Long bouts of loneliness could be the answer for why some people develop type 2 diabetes, a new study has suggested.
The research team from King’s College London say they found evidence to suggest that the lack of meaningful connections with people could increase the risk of a type 2 diabetes diagnosis.
They have recommended that trying to help people form relationships with people might help develop a useful prevention strategy for the condition in the future.
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The study used data from more than 4,000 adults aged 50 years and over.
At the beginning of the data collection period in 2002, all the participants were diabetes free and their glucose levels were deemed normal.
However, between 2002 and 2017 a total of 264 people developed type 2 diabetes and their loneliness levels recorded at the start seemed to be a significant predictor to their diagnosis.
Lead study author Dr Ruth Hackett, from the Institute of Psychiatry, Psychology & Neuroscience (IoPPN) at King’s College London, said: “The study shows a strong relationship between loneliness and the later onset of type 2 diabetes. What is particularly striking is that this relationship is robust even when factors that are important in diabetes development are taken into account such as smoking, alcohol intake and blood glucose as well as mental health factors such as depression.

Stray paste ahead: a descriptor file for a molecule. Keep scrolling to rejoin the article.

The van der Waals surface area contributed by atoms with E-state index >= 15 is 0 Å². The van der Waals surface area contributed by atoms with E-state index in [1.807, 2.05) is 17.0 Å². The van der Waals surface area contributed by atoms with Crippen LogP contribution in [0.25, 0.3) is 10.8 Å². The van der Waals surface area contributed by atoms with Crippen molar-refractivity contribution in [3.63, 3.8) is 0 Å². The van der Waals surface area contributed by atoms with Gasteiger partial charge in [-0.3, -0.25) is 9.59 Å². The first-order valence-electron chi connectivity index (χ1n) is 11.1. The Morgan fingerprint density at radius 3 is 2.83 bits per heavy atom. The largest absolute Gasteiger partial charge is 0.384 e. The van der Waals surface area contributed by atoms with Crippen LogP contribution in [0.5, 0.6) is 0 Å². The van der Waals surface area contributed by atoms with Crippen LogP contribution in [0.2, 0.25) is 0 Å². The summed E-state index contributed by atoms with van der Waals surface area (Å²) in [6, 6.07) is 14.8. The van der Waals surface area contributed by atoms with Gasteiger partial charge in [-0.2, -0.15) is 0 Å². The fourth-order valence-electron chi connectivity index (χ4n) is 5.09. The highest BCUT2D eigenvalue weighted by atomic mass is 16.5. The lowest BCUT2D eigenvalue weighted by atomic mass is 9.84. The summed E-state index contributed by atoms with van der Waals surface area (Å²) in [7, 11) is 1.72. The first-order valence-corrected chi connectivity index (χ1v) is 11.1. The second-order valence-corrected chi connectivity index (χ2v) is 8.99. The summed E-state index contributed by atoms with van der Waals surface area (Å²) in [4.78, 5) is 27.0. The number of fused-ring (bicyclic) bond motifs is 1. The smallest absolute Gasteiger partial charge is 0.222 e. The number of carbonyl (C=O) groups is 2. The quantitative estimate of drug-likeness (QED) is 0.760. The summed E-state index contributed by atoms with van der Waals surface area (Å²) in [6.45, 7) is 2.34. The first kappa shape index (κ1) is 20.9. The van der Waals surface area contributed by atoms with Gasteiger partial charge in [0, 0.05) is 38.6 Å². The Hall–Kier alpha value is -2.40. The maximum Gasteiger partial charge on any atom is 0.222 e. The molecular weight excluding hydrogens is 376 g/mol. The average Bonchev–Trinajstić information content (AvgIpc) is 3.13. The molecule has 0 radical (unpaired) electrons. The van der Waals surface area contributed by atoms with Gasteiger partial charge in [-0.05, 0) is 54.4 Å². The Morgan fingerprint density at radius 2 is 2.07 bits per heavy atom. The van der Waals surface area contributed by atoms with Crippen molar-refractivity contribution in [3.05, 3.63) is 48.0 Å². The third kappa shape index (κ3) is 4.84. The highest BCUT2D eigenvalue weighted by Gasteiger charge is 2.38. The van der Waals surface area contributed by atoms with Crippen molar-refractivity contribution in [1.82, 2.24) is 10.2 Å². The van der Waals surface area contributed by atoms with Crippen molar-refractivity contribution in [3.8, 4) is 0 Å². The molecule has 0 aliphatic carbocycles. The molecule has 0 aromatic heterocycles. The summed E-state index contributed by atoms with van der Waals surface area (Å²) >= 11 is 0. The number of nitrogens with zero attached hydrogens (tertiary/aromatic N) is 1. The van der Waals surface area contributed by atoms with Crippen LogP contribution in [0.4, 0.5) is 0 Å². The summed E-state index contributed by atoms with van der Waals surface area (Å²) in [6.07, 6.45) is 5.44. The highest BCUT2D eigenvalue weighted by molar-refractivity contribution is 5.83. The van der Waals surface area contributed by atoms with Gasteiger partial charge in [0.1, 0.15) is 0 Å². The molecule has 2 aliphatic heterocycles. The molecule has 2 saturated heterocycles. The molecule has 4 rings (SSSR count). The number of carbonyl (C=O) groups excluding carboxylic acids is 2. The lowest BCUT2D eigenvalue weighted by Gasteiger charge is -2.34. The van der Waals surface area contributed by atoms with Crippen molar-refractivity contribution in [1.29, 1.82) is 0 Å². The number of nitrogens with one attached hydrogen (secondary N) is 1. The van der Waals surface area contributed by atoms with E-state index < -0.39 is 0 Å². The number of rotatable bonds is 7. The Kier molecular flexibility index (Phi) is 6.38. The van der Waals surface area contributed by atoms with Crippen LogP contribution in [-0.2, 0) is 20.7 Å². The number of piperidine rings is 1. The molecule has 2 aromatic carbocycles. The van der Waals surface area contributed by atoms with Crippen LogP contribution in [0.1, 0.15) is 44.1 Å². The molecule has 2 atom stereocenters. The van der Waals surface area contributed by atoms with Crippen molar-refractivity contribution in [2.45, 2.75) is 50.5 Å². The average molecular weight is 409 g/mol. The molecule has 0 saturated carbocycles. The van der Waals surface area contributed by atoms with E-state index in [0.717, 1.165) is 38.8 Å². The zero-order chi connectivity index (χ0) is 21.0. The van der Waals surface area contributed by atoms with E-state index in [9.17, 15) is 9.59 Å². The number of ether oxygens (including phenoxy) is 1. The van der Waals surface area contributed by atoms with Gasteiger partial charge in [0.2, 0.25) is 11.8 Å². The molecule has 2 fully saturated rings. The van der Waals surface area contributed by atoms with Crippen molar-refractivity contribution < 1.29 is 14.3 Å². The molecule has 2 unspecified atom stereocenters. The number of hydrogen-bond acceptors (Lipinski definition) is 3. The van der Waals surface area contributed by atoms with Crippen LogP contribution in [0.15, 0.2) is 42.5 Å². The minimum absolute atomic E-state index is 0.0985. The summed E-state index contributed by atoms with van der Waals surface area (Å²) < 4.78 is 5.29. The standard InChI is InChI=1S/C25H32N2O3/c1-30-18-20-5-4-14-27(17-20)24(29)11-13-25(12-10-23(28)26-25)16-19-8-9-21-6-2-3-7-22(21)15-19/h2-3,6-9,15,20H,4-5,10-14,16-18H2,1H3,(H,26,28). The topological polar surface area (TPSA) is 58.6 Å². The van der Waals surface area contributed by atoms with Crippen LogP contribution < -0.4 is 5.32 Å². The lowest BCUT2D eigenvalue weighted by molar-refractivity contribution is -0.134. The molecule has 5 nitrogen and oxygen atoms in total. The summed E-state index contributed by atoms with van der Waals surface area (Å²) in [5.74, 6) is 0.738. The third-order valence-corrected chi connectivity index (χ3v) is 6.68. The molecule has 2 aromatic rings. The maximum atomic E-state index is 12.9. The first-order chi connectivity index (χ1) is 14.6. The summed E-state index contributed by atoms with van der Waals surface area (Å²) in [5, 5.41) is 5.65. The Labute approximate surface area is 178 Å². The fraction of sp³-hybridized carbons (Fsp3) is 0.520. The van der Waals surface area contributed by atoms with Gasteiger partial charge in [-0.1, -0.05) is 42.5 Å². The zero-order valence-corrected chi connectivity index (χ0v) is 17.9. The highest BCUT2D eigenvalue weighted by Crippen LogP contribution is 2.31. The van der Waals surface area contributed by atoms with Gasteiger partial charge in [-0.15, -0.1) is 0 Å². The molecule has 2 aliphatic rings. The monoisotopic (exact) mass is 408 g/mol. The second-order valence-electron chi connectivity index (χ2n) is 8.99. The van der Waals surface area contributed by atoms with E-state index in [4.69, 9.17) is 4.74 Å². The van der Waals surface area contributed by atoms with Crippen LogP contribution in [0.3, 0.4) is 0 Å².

“The study also demonstrates a clear distinction between loneliness and social isolation in that isolation or living alone does not predict type 2 diabetes whereas loneliness, which is defined by a person’s quality of relationships, does.
“I came up with the idea for the research during UK lockdown for the COVID-19 pandemic as I became increasingly aware and interested in how loneliness may affect our health, especially as it is likely that many more people were experiencing this difficult emotion during this period.”
Dr Hackett and her team are not certain why their research has shown there is an association between loneliness and type 2 diabetes.
She said: “If the feeling of loneliness becomes chronic, then everyday you’re stimulating the stress system and over time that leads to wear and tear on your body and those negative changes in stress-related biology may be linked to type 2 diabetes development.”
The findings have been published in the Diabetologia journal.